[Greenbuilding] adding borates?

JOHN SALMEN terrain at shaw.ca
Sat Nov 5 07:58:43 PDT 2011

The problem with borates and silicates is that they are water soluble and so
quickly lose their effectiveness. Mold is tenacious. It takes about 20%
moisture content to start mold forming - once the finish on wood windows
deteriorates enough (or at joints) to absorb and retain moisture it creates
the perfect environment for mold to grow which is why continuously moist or
wet window sills turn black. 

Once the mold is killed (vinegar, bleach whatever) the mold spores remain
and can become active again with only 15% moisture. The mold does not eat
the wood itself (it relies on it like a sponge to maintain a moist
environment) but thrives on what is on the wood (some finishes, dirt, dust,

Controlling the mold consists of eliminating the moist environment.
Primarily this means waterproofing the window sill to prevent it from
absorbing moisture. Oils (like pure tung oil) are effective in that they are
absorbed into the wood and fill the voids and also have an inherent
antifungal property. Some oils (like linseed) are not effective because they
are a food for mold. You have to be careful as some products marketed as
tung oil finishes actually are linseed oil with a small amount of tung oil.

Borates, salts, etc are effective because they are a mineral that fills the
voids and fibres essentially  mineralizing the wood so it can't retain
moisture. They are water soluble though so leach out over time. There is a
new form of potassium silicate that has been changed chemically to be
insoluble and that is marketed as 'timbersil'. This is about the only
effective mineralizing treatment that I know of.

So the idea is to thoroughly waterproof the wood (and joints) so that it
does not retain moisture and become a mold environment. I would recommend
stripping the wood and then either treating with timbersil or a pure tung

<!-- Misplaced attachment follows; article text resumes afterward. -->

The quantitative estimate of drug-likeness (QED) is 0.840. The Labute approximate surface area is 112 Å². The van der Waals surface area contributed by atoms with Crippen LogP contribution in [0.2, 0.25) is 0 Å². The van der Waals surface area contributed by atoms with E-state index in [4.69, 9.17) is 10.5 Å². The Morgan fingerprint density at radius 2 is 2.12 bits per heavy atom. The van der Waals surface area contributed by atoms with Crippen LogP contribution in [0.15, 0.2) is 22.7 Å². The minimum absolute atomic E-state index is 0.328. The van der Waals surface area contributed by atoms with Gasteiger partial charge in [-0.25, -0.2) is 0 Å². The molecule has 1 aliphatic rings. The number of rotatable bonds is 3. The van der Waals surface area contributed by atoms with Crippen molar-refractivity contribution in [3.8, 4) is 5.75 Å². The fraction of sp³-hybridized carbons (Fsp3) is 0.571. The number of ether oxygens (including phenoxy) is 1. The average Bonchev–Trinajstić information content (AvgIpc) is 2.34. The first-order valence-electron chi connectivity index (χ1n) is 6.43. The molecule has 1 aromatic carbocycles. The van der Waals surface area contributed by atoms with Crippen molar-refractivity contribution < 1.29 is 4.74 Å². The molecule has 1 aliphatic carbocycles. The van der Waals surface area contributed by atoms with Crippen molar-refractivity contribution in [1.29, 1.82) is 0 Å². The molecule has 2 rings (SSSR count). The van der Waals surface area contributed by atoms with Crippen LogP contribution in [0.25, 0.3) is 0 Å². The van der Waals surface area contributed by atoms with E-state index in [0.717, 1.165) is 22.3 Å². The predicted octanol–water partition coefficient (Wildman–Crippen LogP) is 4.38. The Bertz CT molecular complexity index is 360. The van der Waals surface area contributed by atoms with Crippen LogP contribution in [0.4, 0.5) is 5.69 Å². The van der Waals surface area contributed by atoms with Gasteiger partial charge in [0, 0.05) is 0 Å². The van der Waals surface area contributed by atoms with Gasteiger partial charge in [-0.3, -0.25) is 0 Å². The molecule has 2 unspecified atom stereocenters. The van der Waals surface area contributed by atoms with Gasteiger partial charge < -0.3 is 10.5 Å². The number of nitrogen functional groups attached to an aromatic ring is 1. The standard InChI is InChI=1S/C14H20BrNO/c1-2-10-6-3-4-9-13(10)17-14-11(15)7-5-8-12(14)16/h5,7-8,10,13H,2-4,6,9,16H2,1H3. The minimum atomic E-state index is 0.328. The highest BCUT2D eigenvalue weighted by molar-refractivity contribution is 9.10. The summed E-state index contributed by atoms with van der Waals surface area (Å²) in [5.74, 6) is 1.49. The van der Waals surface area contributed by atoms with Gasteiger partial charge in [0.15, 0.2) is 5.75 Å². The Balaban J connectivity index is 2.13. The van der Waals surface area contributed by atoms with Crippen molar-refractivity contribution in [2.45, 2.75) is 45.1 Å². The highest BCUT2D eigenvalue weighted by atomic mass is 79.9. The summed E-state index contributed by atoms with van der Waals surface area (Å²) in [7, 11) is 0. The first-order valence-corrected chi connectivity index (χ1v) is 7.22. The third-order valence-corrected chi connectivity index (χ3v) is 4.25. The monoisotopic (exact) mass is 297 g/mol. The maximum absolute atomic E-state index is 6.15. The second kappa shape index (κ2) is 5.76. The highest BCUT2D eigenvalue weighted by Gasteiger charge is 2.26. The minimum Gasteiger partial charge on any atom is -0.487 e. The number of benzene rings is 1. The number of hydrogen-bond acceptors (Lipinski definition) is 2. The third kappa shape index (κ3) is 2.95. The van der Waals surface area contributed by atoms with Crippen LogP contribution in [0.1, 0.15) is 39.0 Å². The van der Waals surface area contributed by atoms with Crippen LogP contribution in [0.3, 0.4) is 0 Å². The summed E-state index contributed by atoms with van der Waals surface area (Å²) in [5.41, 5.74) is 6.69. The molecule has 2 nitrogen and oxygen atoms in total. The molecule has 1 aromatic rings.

oil. For a wet environment I would treat the wood with timbersill - I would
fill open end grain joints with epoxy and then I would topcoat the whole
thing with a few coats of tung oil as the final finish. The nice thing about
tung oil is you don't have to refinish it - simply wipe another coat on. The
second thing is to remove the food on a continuous basis (wiping the
woodwork down with an enzyme or even tea tree oil is pretty effective). 

Eliminating the source of the moisture (reducing moisture content of rooms,
etc.) would be the best solution but not always achievable.

Ironically most of the wood windows from large manufacturers over the last
25 years have been dip treated with fungicide to begin with so be careful
with the sanding dust.

-----Original Message-----
From: greenbuilding-bounces at lists.bioenergylists.org
[mailto:greenbuilding-bounces at lists.bioenergylists.org] On Behalf Of
Benjamin Pratt
Sent: November-05-11 7:19 AM
To: Green Building
Subject: [Greenbuilding] adding borates?

I have a couple of window frames in my house that were finished with
clear polyurethane. Every winter the condensation causes fuzzy mold to
grow and some of the wood had turned black. I'm thinking of sanding
those parts and touching them up. Can I add borates to the poly to
keep the mold from growing again? I do have some boric acid and borax.
Will either of these work?
  I think paint stores sell additives that may work--and I think some
of these contain zinc oxides. But i'm not sure if borates would be
better, cheaper, easier, etc.

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